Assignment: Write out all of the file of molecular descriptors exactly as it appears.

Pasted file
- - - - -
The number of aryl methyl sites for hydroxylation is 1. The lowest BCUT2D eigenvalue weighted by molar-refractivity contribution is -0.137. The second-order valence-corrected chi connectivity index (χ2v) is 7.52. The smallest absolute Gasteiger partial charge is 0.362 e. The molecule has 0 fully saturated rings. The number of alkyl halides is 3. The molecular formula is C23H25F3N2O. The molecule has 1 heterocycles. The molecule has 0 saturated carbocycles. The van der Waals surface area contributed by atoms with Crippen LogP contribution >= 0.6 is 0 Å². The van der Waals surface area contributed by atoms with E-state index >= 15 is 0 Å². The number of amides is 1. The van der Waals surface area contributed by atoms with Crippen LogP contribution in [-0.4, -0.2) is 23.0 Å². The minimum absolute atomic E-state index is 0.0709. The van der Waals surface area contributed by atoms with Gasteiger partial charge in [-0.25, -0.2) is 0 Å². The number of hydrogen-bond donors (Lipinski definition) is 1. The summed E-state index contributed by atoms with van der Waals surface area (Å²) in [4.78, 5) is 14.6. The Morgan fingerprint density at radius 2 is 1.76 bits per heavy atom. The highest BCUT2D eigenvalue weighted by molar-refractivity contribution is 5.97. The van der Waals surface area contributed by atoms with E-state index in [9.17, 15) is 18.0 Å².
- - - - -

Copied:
The number of aryl methyl sites for hydroxylation is 1. The lowest BCUT2D eigenvalue weighted by molar-refractivity contribution is -0.137. The second-order valence-corrected chi connectivity index (χ2v) is 7.52. The smallest absolute Gasteiger partial charge is 0.362 e. The molecule has 0 fully saturated rings. The number of alkyl halides is 3. The molecular formula is C23H25F3N2O. The molecule has 1 heterocycles. The molecule has 0 saturated carbocycles. The van der Waals surface area contributed by atoms with Crippen LogP contribution >= 0.6 is 0 Å². The van der Waals surface area contributed by atoms with E-state index >= 15 is 0 Å². The number of amides is 1. The van der Waals surface area contributed by atoms with Crippen LogP contribution in [-0.4, -0.2) is 23.0 Å². The minimum absolute atomic E-state index is 0.0709. The van der Waals surface area contributed by atoms with Gasteiger partial charge in [-0.25, -0.2) is 0 Å². The number of hydrogen-bond donors (Lipinski definition) is 1. The summed E-state index contributed by atoms with van der Waals surface area (Å²) in [4.78, 5) is 14.6. The Morgan fingerprint density at radius 2 is 1.76 bits per heavy atom. The highest BCUT2D eigenvalue weighted by molar-refractivity contribution is 5.97. The van der Waals surface area contributed by atoms with E-state index in [9.17, 15) is 18.0 Å².